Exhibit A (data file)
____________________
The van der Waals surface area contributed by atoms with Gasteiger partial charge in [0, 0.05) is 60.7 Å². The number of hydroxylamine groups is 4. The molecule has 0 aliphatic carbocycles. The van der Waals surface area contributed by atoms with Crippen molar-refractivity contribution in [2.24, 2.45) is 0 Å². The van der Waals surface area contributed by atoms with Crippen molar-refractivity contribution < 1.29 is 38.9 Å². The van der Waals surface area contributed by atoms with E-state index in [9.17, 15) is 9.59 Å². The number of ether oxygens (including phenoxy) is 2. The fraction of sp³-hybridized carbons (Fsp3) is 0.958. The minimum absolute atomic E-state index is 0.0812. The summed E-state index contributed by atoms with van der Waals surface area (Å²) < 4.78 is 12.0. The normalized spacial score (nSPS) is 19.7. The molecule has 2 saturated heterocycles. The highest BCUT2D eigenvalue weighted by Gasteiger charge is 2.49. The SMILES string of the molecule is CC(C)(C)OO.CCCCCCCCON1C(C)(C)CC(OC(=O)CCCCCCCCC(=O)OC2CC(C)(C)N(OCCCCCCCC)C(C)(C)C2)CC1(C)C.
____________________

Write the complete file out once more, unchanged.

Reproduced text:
The van der Waals surface area contributed by atoms with Gasteiger partial charge in [0, 0.05) is 60.7 Å². The number of hydroxylamine groups is 4. The molecule has 0 aliphatic carbocycles. The van der Waals surface area contributed by atoms with Crippen molar-refractivity contribution in [2.24, 2.45) is 0 Å². The van der Waals surface area contributed by atoms with Crippen molar-refractivity contribution < 1.29 is 38.9 Å². The van der Waals surface area contributed by atoms with E-state index in [9.17, 15) is 9.59 Å². The number of ether oxygens (including phenoxy) is 2. The fraction of sp³-hybridized carbons (Fsp3) is 0.958. The minimum absolute atomic E-state index is 0.0812. The summed E-state index contributed by atoms with van der Waals surface area (Å²) < 4.78 is 12.0. The normalized spacial score (nSPS) is 19.7. The molecule has 2 saturated heterocycles. The highest BCUT2D eigenvalue weighted by Gasteiger charge is 2.49. The SMILES string of the molecule is CC(C)(C)OO.CCCCCCCCON1C(C)(C)CC(OC(=O)CCCCCCCCC(=O)OC2CC(C)(C)N(OCCCCCCCC)C(C)(C)C2)CC1(C)C.